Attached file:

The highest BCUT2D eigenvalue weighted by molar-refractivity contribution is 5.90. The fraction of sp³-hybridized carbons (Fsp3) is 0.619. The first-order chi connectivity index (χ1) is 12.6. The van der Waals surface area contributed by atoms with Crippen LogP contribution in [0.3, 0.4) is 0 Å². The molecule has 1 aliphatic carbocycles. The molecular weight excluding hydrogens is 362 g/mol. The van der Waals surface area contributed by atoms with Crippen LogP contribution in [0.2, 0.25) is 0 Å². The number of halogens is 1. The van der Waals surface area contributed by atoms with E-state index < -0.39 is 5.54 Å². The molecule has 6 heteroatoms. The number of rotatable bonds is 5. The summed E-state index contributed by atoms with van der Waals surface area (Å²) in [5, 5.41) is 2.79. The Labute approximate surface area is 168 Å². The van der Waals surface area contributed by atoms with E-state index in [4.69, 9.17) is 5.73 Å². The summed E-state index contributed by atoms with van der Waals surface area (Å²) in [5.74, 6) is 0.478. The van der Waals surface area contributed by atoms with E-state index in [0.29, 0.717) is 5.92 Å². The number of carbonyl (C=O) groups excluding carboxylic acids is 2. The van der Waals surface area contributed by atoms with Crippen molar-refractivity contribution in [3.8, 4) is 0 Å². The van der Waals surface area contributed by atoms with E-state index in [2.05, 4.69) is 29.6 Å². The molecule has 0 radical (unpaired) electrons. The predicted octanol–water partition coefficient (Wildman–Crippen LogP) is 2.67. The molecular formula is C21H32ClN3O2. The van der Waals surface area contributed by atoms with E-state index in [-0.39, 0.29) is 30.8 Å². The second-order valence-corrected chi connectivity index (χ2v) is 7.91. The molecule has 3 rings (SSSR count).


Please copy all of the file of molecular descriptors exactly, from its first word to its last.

The highest BCUT2D eigenvalue weighted by molar-refractivity contribution is 5.90. The fraction of sp³-hybridized carbons (Fsp3) is 0.619. The first-order chi connectivity index (χ1) is 12.6. The van der Waals surface area contributed by atoms with Crippen LogP contribution in [0.3, 0.4) is 0 Å². The molecule has 1 aliphatic carbocycles. The molecular weight excluding hydrogens is 362 g/mol. The van der Waals surface area contributed by atoms with Crippen LogP contribution in [0.2, 0.25) is 0 Å². The number of halogens is 1. The van der Waals surface area contributed by atoms with E-state index < -0.39 is 5.54 Å². The molecule has 6 heteroatoms. The number of rotatable bonds is 5. The summed E-state index contributed by atoms with van der Waals surface area (Å²) in [5, 5.41) is 2.79. The Labute approximate surface area is 168 Å². The van der Waals surface area contributed by atoms with E-state index in [4.69, 9.17) is 5.73 Å². The summed E-state index contributed by atoms with van der Waals surface area (Å²) in [5.74, 6) is 0.478. The van der Waals surface area contributed by atoms with E-state index in [0.29, 0.717) is 5.92 Å². The number of carbonyl (C=O) groups excluding carboxylic acids is 2. The van der Waals surface area contributed by atoms with Crippen molar-refractivity contribution in [3.8, 4) is 0 Å². The van der Waals surface area contributed by atoms with E-state index in [2.05, 4.69) is 29.6 Å². The molecule has 0 radical (unpaired) electrons. The predicted octanol–water partition coefficient (Wildman–Crippen LogP) is 2.67. The molecular formula is C21H32ClN3O2. The van der Waals surface area contributed by atoms with E-state index in [-0.39, 0.29) is 30.8 Å². The second-order valence-corrected chi connectivity index (χ2v) is 7.91. The molecule has 3 rings (SSSR count).